News - Sheriff to beef up DUI training
SARASOTA COUNTY - The Sheriff's Office is mandating additional DUI enforcement training for its patrol deputies in response to a sharp drop in drunken driving arrests in the past four years.
Maj. Steve Burns said Friday that patrol deputies need to be more involved in DUI enforcement, since budget constraints mean the agency has fewer deputies in a night traffic unit that makes the bulk of DUI arrests.
"We need to try to pick up some of the slack and everybody needs to be involved in it," Burns said.
Sheriff's officials say they do not have the budget to add deputies to the night traffic unit without hurting patrols for other crimes and emergencies.
In an e-mail to commanders this month, Burns stated that the practice of having only traffic unit deputies making DUI arrests was "irresponsible and will not be tolerated."
DUI cases are time consuming, drain overtime budgets and can pull a patrol deputy from the beat for hours.
Defense attorneys who specialize in traffic and DUI cases say deputies who are not focusing on DUI enforcement are more likely to tell drivers to call a taxi or a friend to drive them home instead of going through with the arrest.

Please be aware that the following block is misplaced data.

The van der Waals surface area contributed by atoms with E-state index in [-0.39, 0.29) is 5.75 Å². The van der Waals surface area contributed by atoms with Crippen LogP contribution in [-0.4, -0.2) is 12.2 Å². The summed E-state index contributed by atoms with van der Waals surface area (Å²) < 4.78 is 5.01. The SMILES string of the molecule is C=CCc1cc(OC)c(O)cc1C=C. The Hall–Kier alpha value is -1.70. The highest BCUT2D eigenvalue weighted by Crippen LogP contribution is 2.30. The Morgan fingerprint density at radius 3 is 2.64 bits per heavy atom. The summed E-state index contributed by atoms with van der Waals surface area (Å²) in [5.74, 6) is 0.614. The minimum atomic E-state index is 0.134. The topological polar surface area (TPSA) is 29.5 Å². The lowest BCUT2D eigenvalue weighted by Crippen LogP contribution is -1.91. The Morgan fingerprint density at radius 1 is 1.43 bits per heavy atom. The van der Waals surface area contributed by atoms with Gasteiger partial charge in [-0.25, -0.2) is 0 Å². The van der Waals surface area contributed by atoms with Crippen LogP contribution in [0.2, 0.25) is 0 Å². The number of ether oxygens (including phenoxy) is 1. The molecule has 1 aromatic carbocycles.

"What we don't want to do is risk the possibility a DUI driver is not going to be arrested because there is not a DUI deputy available," Burns said. "That's not an option."
The Sheriff's Office made more DUI arrests in 2008 than in 2007. But the agency still had one of the biggest drops in DUI arrests in the state since 2004.
The executive director of MADD Florida visited then-Sheriff Bill Balkwill to talk about Sarasota's rapid decline in DUI enforcement.
While all the deputies learned how to investigate drunken driving cases during initial training, the cases are technical and defended vigorously, Burns said.
"If they haven't made DUI arrests periodically then they may be a little less than confident about doing it, and that's what we're trying to address," he said.
DUI deputies will still take over drunken driving investigations from patrol deputies when they are available, because they are more experienced in making the complicated cases, Burns said.
The 36 hours of training includes standard field sobriety testing and reviewing all policing forms, but also will review current laws and rulings on DUI cases and trends in enforcement.
Burns sent the e-mail two days after Sheriff Tom Knight, a former Florida Highway Patrol commander, took office this month, but the training had been planned before Knight took office.